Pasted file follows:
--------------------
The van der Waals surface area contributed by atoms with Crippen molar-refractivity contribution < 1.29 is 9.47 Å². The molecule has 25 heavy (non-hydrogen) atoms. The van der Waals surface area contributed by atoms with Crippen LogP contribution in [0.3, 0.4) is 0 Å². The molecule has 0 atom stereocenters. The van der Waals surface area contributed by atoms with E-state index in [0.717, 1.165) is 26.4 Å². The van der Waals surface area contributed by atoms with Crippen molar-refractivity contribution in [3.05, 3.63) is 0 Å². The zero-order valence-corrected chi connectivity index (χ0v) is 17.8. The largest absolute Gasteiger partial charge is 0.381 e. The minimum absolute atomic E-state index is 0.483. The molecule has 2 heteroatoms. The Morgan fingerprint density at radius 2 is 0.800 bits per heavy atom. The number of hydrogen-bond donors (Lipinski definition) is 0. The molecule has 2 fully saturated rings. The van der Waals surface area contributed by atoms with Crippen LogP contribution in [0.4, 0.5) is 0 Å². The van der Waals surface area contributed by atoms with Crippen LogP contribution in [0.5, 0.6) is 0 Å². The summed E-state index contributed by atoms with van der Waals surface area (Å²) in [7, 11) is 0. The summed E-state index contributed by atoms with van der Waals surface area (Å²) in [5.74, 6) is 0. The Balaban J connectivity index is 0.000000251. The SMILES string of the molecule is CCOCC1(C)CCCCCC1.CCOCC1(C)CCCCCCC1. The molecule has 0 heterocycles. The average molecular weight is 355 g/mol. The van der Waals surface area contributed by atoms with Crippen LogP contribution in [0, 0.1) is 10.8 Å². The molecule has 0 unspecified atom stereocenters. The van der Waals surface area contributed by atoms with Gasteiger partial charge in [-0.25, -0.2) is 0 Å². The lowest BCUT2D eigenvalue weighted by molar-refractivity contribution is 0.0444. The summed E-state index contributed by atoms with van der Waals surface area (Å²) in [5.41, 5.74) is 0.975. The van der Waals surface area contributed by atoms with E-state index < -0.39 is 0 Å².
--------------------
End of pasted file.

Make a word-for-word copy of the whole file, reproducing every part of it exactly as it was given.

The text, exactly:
The van der Waals surface area contributed by atoms with Crippen molar-refractivity contribution < 1.29 is 9.47 Å². The molecule has 25 heavy (non-hydrogen) atoms. The van der Waals surface area contributed by atoms with Crippen LogP contribution in [0.3, 0.4) is 0 Å². The molecule has 0 atom stereocenters. The van der Waals surface area contributed by atoms with E-state index in [0.717, 1.165) is 26.4 Å². The van der Waals surface area contributed by atoms with Crippen molar-refractivity contribution in [3.05, 3.63) is 0 Å². The zero-order valence-corrected chi connectivity index (χ0v) is 17.8. The largest absolute Gasteiger partial charge is 0.381 e. The minimum absolute atomic E-state index is 0.483. The molecule has 2 heteroatoms. The Morgan fingerprint density at radius 2 is 0.800 bits per heavy atom. The number of hydrogen-bond donors (Lipinski definition) is 0. The molecule has 2 fully saturated rings. The van der Waals surface area contributed by atoms with Crippen LogP contribution in [0.4, 0.5) is 0 Å². The van der Waals surface area contributed by atoms with Crippen LogP contribution in [0.5, 0.6) is 0 Å². The summed E-state index contributed by atoms with van der Waals surface area (Å²) in [7, 11) is 0. The summed E-state index contributed by atoms with van der Waals surface area (Å²) in [5.74, 6) is 0. The Balaban J connectivity index is 0.000000251. The SMILES string of the molecule is CCOCC1(C)CCCCCC1.CCOCC1(C)CCCCCCC1. The molecule has 0 heterocycles. The average molecular weight is 355 g/mol. The van der Waals surface area contributed by atoms with Crippen LogP contribution in [0, 0.1) is 10.8 Å². The molecule has 0 unspecified atom stereocenters. The van der Waals surface area contributed by atoms with Gasteiger partial charge in [-0.25, -0.2) is 0 Å². The lowest BCUT2D eigenvalue weighted by molar-refractivity contribution is 0.0444. The summed E-state index contributed by atoms with van der Waals surface area (Å²) in [5.41, 5.74) is 0.975. The van der Waals surface area contributed by atoms with E-state index < -0.39 is 0 Å².